Optimum weight and BMI

If your BMI is between 18.5-24.9: Your BMI is considered normal. This healthy weight helps reduce your risk of serious health conditions and means you’re close to your fitness goals. You can calculate your BMI HERE

Fitness levels and type of exercise

The general consensus here is that although exercise is very important, the wrong type of exercise may actually reduce your testosterone levels, when the right type of exercise can markedly improve your T-levels.

  1. Resistance / Weight training. 
    1. Focus on large muscle groups and complex exercises such as squats and deadlifts.
    2. Resistance training with Heavy weight, using low repetition sets, with moderate rest times between sets (NOT SHORT RESTS) is best for increasing testosterone
  2. CARDIO DOES NOT HELP. (4).
    1. Reduce or Stop the cycling, marathon running, and aerobic classes.

Nutrition

  1. Increase your fat intake, particularly, grass fed butter, coconut oil, avocado, and egg yolk. (5)
  2. Reduce your sugar intake. (6)
  3. Low/ No alcohol
  4. Intermittent fasting – Three meals per day, between the hours of 9am and 5pm. NO snacking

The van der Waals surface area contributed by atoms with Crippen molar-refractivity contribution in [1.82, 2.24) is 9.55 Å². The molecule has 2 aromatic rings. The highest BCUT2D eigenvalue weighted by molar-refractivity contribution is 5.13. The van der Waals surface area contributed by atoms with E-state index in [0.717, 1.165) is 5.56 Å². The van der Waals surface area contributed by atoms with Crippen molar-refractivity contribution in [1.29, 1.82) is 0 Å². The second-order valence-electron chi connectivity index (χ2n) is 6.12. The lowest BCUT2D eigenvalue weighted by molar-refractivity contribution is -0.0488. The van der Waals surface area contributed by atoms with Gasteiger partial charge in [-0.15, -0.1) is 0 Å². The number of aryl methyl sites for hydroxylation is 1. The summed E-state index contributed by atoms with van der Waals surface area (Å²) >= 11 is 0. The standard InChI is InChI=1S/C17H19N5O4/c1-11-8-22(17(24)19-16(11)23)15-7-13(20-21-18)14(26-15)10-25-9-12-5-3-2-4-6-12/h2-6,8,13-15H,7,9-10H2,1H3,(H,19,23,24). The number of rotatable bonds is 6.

Vitamins and Supplements

  1. Vit D – measure optimum level with your doctor (7)
  2. Selenium – measure optimum levels with your doctor (8)
  3. Zinc (9)
  4. Magnesium (10)
  5. Vit B6 to your regime (4)
  6. Branched chain amino acids BCCA from food as below or protein supplements. There are 20 different amino acids that make up the thousands of different proteins in the human body. Nine of the 20 are considered essential amino acids, meaning they cannot be made by your body and must be obtained through your diet. Of the nine essential amino acids, three are the branched-chain amino acids (BCAAs): leucine, isoleucine and valine. You can find a list of foods rich in each of these HERE. Alternatively, below is a sample table of food that contains the best levels of BCCA
  7. Creatine is known for its small but reliable testosterone increases. Creatine occurs naturally in salmon, tuna, and beef. A 2006 study found higher levels of testosterone in college football players after taking creatine supplements for at least 10 weeks. (11) However this should be done under supervision to ensure that liver and  kidney  function is never compromised.

Detox your lifestyle

Plastics, pesticides, smoking and alcohol, all can redcue T-Levels. Read my previous blog here about this.

(1) https://www.ncbi.nlm.nih.gov/pmc/articles/PMC4708215/
(2) https://www.nature.com/articles/3900832
(3) https://www.ncbi.nlm.nih.gov/m/pubmed/17268169/
(4) https://www.ncbi.nlm.nih.gov/pmc/articles/PMC1724199/
(5) https://www.ncbi.nlm.nih.gov/pubmed/6538617
(6) https://www.ncbi.nlm.nih.gov/pubmed/15983313
(7) https://www.ncbi.nlm.nih.gov/pubmed/21154195
(8) https://www.ncbi.nlm.nih.gov/pubmed/23678636
(9) https://www.ncbi.nlm.nih.gov/pubmed/7271365
(10) https://www.ncbi.nlm.nih.gov/pubmed/20352370
(11) https://www.ncbi.nlm.nih.gov/pubmed/17136944